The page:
South Koreans rally around imprisoned political agitator


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REPORTING FROM HONGSUNG, SOUTH KOREA -- Nearly 2,000 supporters of a former South Korean legislator and political podcast host jailed for spreading false allegations against President Lee Myung-bak recently staged a rally at a prison here to let the inmate know they haven’t forgotten his cause.

Ex-lawmaker Jung Bong-ju, a former panel member on the nation’s most popular political podcast, is serving one year behind bars after making allegations about Lee’s business connections during the presidential election campaign in 2007.


Many here view Jung’s imprisonment as a threat to freedom of speech.

“We believe that there were political motivations behind the judgment, as it is an issue linked to the current president,” said Lee Gye-hwa, Jung’s attorney.

Jung’s supporters have launched a series of one-person demonstrations around South Korea and in other nations, Lee said. They have also planned mass trips to the prison, this time chartering trains dubbed “Bong-ju trains” in honor of the politician.

Podcast listeners of all ages and backgrounds participated in the most recent trip earlier this month to voice support for Jung and the show.

“It’s important to not become depressed over Jung’s imprisonment,” said So Eun-jung, a 39-year-old rally participant. “We’re trying to lighten up and enjoy the whole event.”

Others said they missed Jung’s presence on the weekly podcast, called ‘Naneun Ggomsuda’ or “I’m a Weasel,” which regularly takes shots at the South Korean president.

‘I became a fan because the podcast tells you important things you can’t find in the mainstream media,’ said Jeong Hui-jang, 74, who attended the event with his wife. ‘It has laid a cornerstone for an alternative media. We wanted to support that.’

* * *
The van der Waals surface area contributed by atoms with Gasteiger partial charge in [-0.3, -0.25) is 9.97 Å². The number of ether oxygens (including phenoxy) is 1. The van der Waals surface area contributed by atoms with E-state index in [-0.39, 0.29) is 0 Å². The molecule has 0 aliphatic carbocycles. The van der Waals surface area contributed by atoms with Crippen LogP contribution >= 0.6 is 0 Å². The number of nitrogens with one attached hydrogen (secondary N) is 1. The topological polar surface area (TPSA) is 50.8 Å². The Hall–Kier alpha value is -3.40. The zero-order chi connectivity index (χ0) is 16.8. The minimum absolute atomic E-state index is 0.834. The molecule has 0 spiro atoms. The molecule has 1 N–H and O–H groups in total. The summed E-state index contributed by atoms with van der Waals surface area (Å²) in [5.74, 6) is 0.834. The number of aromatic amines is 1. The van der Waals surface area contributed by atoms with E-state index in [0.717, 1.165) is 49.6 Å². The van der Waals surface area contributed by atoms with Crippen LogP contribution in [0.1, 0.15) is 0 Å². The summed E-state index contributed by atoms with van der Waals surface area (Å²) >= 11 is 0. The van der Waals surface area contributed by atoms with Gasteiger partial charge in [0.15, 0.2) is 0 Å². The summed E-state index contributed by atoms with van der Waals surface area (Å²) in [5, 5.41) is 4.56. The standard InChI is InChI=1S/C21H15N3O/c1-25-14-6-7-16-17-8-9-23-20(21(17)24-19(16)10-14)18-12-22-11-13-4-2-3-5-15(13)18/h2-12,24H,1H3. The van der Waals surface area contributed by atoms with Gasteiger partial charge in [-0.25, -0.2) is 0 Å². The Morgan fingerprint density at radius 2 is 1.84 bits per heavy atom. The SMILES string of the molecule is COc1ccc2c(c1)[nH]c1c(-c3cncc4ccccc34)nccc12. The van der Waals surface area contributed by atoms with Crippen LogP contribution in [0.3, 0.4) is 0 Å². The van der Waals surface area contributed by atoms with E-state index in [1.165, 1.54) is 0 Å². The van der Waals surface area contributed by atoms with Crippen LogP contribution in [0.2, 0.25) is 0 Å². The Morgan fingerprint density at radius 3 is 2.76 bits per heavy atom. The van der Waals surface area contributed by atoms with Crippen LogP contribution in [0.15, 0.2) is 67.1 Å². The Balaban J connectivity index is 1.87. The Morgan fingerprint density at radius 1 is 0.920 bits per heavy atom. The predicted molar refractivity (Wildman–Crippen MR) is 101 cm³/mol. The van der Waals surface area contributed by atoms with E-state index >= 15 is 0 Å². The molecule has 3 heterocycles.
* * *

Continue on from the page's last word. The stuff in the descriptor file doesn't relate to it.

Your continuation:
Upon arriving at the provincial station here, the crowd marched two miles from the station to the jail, led by the three panels. People waved flags with Jung’s face photoshopped on a poster of the movie “The Shawshank Redemption.”

Outside the prison, the crowd yelled out “Come out, Jung Bong-ju!” and “We love you, Jung Bong-ju!’ in unison.

One sign read: “We are anxiously waiting for you.”

The free weekly podcast features four men – now three, minus Jung - who lampoon President Lee and the government. The show, which started last year, became No.1 political podcast in the world. The panelists earned a rock-star status, their books topping sales charts and their national appearance tickets selling out in minutes. Yet the program has been criticized by conservative media here as biased and untrustworthy. Earlier this year, one South Korean army unit deemed the show pro-North Korea and ordered the troops to delete the Internet application.

Last December, the news of Jung’s arrest came suddenly, jeopardizing the continuation of the show. Enraged panelists and the fans claimed that the judgment lacked legal basis.

‘This was a scheme to stop the popular run of the podcast,’ alleged Kim Ou-joon, the founder of the show. “We lost Jung, the one who provided comic relief. But in turn it brought the angry listeners together, forming a bond between us.”

Podcast panelists say the government still tries to interrupt the show by pressuring each one of them.

“I’ve been accused in five to six different cases for spreading false information from what I have said on the podcast,” said Choo Chin-woo, an investigative reporter and show panelist. ‘All three of us feel the squeeze daily.’

Recently, Kim Yong-min, a panelist and producer of the podcast, was summoned to the prosecutor’s office in Seoul to answer allegations of spreading false rumors. But he remains unbowed. The next day, he announced on the podcast that he will run for a seat at the National Assembly in April.

‘We don’t know how long we will be able to hold off. Every day I feel that the pressure put upon us four will eventually become violence against the citizens. This makes me mad,” said Kim. “I’m going in for a major fight.’

Meanwhile, supporters say they will continue to visit Jung.

“The government wants to intimidate people into thinking that cheering and associating with our podcast will harm them. Putting Jung behind bars was an example of that,” said Kim Ou-joon. “Through these events, we want to send a message to them: Their plan isn’t working.”


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-- Jung-yoon Choi